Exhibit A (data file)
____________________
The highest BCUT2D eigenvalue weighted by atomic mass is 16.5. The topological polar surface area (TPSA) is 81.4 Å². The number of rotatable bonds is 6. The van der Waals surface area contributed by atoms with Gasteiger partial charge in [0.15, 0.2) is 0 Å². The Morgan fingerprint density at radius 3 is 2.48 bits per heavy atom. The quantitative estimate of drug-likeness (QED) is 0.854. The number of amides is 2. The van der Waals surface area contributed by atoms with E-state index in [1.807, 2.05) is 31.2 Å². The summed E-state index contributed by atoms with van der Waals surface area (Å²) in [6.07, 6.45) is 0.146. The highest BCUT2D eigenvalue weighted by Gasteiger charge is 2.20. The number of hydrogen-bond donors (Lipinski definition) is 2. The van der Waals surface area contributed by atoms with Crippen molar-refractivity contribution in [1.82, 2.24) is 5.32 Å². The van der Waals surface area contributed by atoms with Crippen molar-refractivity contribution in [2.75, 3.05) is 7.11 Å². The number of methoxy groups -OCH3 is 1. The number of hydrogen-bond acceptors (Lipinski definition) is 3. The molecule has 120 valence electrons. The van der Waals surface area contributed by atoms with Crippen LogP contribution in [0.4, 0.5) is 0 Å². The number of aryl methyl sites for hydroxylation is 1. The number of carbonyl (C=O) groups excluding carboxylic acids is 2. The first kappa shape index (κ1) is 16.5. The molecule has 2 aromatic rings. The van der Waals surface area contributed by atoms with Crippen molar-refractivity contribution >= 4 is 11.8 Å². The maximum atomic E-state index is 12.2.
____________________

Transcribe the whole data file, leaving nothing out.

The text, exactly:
The highest BCUT2D eigenvalue weighted by atomic mass is 16.5. The topological polar surface area (TPSA) is 81.4 Å². The number of rotatable bonds is 6. The van der Waals surface area contributed by atoms with Gasteiger partial charge in [0.15, 0.2) is 0 Å². The Morgan fingerprint density at radius 3 is 2.48 bits per heavy atom. The quantitative estimate of drug-likeness (QED) is 0.854. The number of amides is 2. The van der Waals surface area contributed by atoms with E-state index in [1.807, 2.05) is 31.2 Å². The summed E-state index contributed by atoms with van der Waals surface area (Å²) in [6.07, 6.45) is 0.146. The highest BCUT2D eigenvalue weighted by Gasteiger charge is 2.20. The number of hydrogen-bond donors (Lipinski definition) is 2. The van der Waals surface area contributed by atoms with Crippen molar-refractivity contribution in [1.82, 2.24) is 5.32 Å². The van der Waals surface area contributed by atoms with Crippen molar-refractivity contribution in [2.75, 3.05) is 7.11 Å². The number of methoxy groups -OCH3 is 1. The number of hydrogen-bond acceptors (Lipinski definition) is 3. The molecule has 120 valence electrons. The van der Waals surface area contributed by atoms with Crippen LogP contribution in [0.4, 0.5) is 0 Å². The number of aryl methyl sites for hydroxylation is 1. The number of carbonyl (C=O) groups excluding carboxylic acids is 2. The first kappa shape index (κ1) is 16.5. The molecule has 2 aromatic rings. The van der Waals surface area contributed by atoms with Crippen molar-refractivity contribution >= 4 is 11.8 Å². The maximum atomic E-state index is 12.2.